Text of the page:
© 2003 Ted Su All Rights Reserved.
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Work Media ted.su@msa.hinet.net
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Ted Su

Medium / The China News
Date / 11996.06.26




The lords of Taipei nightlife

¡@¡@You may not recognize them by name, but these men taught you how to party. KAREN RICHARDSON spins the tale of three buddies whose pubs and dance halls revolutionized Taipei nightlife.

¡@¡@You may not recognize the names Ling Wei, Gary Chen and Ted Su, but you almost certainly know their bars----Roxy, TU Jazz Mambo, Spin , the Edge, Music Kitchen and Apocalypse Now----just to name a few of the nearly 30 establishments these men created.

¡@¡@Their personalities have defined Taipei nightlife and made it distinct from the over-priced-and-embittered expat scene in Hong Kong, the grunge-and-hotel-lounge scene in china, and the apres-shopping scene in Singapore.

¡@¡@They came at just the right time for Taipei's nascent nightlife. After nearly half-a-century of martial law, and entire generation of yearning-to-party denizens were looking for places of their own, and these there filled the need.

¡@¡@Because of them, now foreigners and locals drink and dance together, pick each other up, and speak each other's languages. From teeny-boppers to people going through their mid-life-crises, they're all in the house.

¡@¡@And all of this came about because the three shared a hatred for one of the most popular discos in Taipei over a decade ago.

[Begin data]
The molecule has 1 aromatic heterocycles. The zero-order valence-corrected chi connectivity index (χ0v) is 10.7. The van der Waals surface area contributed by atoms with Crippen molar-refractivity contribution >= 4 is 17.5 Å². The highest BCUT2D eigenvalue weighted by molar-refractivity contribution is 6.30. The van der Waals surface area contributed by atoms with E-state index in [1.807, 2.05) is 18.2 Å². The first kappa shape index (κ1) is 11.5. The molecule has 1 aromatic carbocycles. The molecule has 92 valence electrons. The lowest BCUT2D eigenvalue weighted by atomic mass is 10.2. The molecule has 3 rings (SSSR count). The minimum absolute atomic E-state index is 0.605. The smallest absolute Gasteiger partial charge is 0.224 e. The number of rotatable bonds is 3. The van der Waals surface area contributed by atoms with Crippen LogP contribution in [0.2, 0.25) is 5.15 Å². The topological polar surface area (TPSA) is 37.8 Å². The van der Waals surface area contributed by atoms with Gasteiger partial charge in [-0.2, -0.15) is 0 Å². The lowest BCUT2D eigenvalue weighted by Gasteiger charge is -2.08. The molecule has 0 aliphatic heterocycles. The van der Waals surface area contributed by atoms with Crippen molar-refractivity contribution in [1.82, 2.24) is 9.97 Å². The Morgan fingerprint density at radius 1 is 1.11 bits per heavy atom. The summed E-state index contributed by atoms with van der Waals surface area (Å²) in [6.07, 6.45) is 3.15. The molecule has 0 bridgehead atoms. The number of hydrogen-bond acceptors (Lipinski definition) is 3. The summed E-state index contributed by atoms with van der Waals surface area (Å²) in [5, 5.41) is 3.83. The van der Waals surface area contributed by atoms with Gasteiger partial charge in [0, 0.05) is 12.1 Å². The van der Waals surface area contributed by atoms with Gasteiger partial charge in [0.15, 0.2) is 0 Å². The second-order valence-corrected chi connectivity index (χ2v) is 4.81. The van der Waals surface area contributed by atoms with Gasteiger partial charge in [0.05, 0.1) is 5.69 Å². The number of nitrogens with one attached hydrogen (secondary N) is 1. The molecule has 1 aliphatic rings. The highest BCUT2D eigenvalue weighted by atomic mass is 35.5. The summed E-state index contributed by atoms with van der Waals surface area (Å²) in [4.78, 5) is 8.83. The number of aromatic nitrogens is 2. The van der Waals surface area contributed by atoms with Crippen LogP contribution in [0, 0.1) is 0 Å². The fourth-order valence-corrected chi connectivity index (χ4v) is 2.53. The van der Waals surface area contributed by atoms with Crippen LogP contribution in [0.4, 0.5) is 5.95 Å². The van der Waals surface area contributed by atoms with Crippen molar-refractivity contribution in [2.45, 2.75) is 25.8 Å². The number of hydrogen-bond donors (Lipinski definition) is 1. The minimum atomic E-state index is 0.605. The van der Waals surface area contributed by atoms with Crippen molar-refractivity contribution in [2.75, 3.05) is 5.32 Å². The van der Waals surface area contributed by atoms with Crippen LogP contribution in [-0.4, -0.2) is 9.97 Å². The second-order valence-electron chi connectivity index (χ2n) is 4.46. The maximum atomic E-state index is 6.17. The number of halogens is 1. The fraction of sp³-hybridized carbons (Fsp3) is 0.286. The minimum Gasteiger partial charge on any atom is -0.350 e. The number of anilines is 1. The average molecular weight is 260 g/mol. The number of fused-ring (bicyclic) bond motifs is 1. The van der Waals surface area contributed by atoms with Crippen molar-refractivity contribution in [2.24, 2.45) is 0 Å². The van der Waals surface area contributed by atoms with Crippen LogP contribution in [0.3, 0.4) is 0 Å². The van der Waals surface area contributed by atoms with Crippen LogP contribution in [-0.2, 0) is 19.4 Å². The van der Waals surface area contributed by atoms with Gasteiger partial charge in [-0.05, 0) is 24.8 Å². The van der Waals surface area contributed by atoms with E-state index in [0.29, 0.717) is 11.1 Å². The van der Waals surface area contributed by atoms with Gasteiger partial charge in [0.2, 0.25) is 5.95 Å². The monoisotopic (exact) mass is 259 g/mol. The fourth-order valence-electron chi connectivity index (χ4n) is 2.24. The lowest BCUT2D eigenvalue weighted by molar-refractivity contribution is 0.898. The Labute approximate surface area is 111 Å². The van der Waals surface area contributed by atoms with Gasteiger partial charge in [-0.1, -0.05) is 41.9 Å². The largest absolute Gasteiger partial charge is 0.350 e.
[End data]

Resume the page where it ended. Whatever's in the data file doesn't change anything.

¡@¡@Ling Wei and Gary Chen met up at the now defunct----but still notorious----club buffalo town in 1984, watching foreigners crowd the dance floor after taking advantage of the fact that they could get in free. Not so for Taiwanese, who had to pay a steep cover to get in.

¡@¡@Fondly remembered by some nostalgic foreigners as "the sleaziest bar in Taipei," Buffalo Town was the bane of rock-loving locals Chen and Ling, who were then proprietors of their owned modest music pubs. Chen owned the Combat Zone pub Woodstock, while Ling owned the Kungkuan bar AC/DC, which later moved to Hoping E. Road and changed its name to the Roxy.

¡@¡@¡§Buffalo Town had a really bad reputation," said Chen, who was once the club¡¦s most popular DJ. "But it was big and the foreigners liked to dance there."

¡@¡@Said Ling, "I hated that place. They would charge Chinese NT$200 to got in and foreigners got in for free."

¡@¡@To correct this injustice, Ling decided to open a disco in 1988. he dubbed it Roxy ¢º, and Chen got on board as the weekend DJ. The duo was joined by Ted Su , a then-unknown interior designer. It would be the first of several cooperations between the three that would leave a lasting mark on the way people in Taipei-partied.

¡@¡@Like the Roxy ¢ºitself, nightlife in Taipei would come to reflect the diverse personalities of the three men who made it happen.